In some cases, however, an SOL can be “tolled,” meaning that the SOL is considered to have stopped, or ceased to run, for some period of time which can be added on to the SOL date. For example, a minor’s time to file a personal injury lawsuit may be “tolled” until he or she reaches adulthood; an SOL for fraud may be “tolled” during the period in which the defrauded party could not reasonably have discovered the fraud; and so forth.
The U.S. Supreme Court has declared that there is a presumption, “read into every federal statute of limitation,” that the Equitable Tolling doctrine may apply. Holmberg v. Armbrecht, 327 U.S. 392, 397 (1946). All Federal Circuits, including our own Ninth Circuit, are in agreement.
There are two problems with this potentially generous exception.
(1) It is not applied just because a party failed to comply with the SOL and now wants relief. The applicant who wants “equitable tolling” to apply still has to show “due diligence” (i.e., “I tried”), and in general circumstances beyond his or her control, and to convince USCIS of the likelihood of severe prejudice by a refusal to process the matter on its merits.
(2) It applies only to what USCIS regards as a true SOL. It DOES NOT apply to what USCIS considers a “statute of repose.”
What the heck is a “Statute of Repose”?: A statute of repose (“SOR”) is an ironclad, no-exceptions SOL which imposes a strict deadline regardless of whether or when an affected party has been injured, has discovered the injury, or even could have discovered the injury, or has any kind of excuse for acting later than the date set by the statute of repose.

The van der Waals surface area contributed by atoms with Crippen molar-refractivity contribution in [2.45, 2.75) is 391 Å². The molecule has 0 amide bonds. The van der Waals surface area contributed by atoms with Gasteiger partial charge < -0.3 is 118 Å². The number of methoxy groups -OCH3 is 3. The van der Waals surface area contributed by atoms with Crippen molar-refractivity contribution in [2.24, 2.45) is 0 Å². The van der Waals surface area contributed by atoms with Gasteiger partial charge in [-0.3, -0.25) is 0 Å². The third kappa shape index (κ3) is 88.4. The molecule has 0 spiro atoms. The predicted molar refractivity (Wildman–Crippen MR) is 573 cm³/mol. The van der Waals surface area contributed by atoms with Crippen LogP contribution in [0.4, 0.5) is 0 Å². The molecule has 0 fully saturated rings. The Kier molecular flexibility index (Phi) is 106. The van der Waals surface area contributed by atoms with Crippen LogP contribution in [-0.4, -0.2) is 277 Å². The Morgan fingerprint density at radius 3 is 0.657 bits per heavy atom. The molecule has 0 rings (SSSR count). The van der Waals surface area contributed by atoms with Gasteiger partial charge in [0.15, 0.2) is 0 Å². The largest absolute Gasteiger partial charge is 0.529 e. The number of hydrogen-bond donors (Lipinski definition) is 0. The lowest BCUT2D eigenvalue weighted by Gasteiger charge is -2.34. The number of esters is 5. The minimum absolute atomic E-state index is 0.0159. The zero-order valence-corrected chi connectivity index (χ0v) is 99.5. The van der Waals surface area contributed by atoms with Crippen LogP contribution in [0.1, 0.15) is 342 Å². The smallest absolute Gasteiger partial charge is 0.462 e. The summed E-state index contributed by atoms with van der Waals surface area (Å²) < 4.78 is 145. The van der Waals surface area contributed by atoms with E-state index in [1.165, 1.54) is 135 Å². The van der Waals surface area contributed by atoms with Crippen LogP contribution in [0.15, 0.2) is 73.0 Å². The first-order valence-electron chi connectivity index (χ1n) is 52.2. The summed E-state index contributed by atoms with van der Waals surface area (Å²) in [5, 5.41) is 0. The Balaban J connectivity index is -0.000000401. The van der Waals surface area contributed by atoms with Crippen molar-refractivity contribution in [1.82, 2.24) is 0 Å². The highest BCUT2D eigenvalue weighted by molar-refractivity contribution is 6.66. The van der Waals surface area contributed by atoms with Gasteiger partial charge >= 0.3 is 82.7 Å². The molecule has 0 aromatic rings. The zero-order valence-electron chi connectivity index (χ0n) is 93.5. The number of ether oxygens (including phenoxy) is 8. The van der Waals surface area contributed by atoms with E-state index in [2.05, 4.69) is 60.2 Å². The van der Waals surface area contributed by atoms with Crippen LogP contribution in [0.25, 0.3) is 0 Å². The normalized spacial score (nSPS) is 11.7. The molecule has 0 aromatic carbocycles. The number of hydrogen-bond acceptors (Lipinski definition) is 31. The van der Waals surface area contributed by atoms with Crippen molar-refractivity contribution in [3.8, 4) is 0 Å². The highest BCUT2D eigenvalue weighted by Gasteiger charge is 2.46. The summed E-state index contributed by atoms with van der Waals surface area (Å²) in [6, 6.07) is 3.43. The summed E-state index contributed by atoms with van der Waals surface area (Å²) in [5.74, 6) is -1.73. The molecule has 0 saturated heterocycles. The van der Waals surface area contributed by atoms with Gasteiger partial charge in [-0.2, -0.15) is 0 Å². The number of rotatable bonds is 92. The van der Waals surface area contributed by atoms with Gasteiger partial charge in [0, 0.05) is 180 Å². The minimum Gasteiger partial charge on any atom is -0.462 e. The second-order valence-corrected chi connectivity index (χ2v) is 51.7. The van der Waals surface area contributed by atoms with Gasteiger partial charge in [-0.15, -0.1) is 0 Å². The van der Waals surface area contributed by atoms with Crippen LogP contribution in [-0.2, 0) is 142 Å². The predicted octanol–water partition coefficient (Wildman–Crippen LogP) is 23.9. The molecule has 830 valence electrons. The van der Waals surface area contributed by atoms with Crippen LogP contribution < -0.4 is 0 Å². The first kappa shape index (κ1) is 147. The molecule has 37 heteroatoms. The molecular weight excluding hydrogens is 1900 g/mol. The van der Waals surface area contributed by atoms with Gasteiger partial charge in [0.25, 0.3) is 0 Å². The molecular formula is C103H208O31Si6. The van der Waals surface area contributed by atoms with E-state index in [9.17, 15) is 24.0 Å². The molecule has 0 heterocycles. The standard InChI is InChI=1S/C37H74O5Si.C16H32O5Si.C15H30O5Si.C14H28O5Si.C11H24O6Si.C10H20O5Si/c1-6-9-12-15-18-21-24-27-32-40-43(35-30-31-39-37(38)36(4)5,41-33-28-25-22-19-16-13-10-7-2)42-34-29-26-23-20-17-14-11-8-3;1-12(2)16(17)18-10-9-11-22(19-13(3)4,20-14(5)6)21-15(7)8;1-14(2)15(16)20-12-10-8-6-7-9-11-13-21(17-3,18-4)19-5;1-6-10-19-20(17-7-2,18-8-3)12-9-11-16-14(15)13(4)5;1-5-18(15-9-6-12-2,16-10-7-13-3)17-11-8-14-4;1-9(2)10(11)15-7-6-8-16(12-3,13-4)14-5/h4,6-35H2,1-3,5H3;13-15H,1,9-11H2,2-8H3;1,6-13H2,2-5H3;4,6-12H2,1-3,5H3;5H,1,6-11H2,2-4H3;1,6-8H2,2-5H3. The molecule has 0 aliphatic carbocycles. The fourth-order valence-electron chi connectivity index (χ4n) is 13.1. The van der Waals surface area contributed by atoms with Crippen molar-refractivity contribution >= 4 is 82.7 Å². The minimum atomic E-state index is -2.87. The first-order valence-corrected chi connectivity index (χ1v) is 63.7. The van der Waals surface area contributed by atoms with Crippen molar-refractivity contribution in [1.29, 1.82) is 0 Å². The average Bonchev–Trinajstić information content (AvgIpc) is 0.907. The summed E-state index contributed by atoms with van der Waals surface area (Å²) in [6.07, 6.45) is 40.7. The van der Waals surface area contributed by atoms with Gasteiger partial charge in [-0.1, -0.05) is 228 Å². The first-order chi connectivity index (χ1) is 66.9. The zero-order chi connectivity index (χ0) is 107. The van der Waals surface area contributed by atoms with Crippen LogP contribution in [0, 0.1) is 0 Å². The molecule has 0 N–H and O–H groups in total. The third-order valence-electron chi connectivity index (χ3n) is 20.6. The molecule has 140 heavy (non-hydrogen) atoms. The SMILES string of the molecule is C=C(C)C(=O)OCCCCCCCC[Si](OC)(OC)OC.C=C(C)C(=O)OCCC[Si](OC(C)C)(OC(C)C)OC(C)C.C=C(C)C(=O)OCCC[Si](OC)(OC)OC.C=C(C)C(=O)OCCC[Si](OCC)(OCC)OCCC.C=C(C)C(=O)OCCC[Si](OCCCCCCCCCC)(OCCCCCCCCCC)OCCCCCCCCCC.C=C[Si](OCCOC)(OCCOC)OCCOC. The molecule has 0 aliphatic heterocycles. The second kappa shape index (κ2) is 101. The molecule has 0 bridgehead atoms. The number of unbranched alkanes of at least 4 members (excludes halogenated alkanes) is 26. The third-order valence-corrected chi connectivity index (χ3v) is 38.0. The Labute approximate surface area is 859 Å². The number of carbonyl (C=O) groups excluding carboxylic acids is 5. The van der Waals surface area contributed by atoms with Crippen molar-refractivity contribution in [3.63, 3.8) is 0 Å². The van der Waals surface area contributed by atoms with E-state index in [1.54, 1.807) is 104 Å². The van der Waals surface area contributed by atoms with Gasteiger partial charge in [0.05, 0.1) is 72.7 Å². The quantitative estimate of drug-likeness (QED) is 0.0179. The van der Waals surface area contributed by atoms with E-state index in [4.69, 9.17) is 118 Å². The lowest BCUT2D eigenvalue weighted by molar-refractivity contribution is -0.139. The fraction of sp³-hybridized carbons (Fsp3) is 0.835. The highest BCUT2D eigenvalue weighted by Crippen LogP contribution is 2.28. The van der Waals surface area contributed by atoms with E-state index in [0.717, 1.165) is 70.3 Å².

One of the best-known SORs in Immigration Law is INA section 245(i), which allows certain people who were the beneficiaries of certain types of immigration-related filings to apply for immigration benefits even if not “legally” in the U.S. For a person to enjoy the benefit, the underlying filing has to have been filed not later than April 30, 2001.
Another well-known example is the two-year deadline for a spouse or child of a U.S. Citizen or Lawful Permanent Resident, “who has been battered or has been the subject of extreme cruelty” perpetrated by that spouse, to self-petition for adjustment of status under the Violence Against Women Act (“VAWA”).
Unless some kind of tolling is actually written into a SOR, no excuse, however heart-breaking, be it ignorance, incompetence of a lawyer, or even natural disaster preventing filing, is accepted for a late filing after the “drop-dead” date of the SOR.
There are a number of other SORs in Immigration Law. Unfortunately, there is no handbook that tells practitioners or applicants what is an SOR and what is just an everyday SOL. Research into case law and commentary is necessary to determine whether Courts have ruled on the “statute of repose” issue anytime a party seeks to invoke equitable tolling. Fortunately, USCIS did not raise the SOR issue in this case, and simply accepted the check for the filing fee without comment.
The lesson to be learned is that if there are definite dates by which Immigration-related documents must be filed, they must be calendared and complied with. The Immigration practitioner or the DIY applicant must always check to see that documents are being sent to the correct address and that if filing fees are required, those fees are in the precisely correct amount (as USCIS will reject filings with payments that are too little OR too much). But if the deadline is missed for some reason beyond the applicant’s control, always at least explore the possibility of “equitable tolling” before throwing in the towel!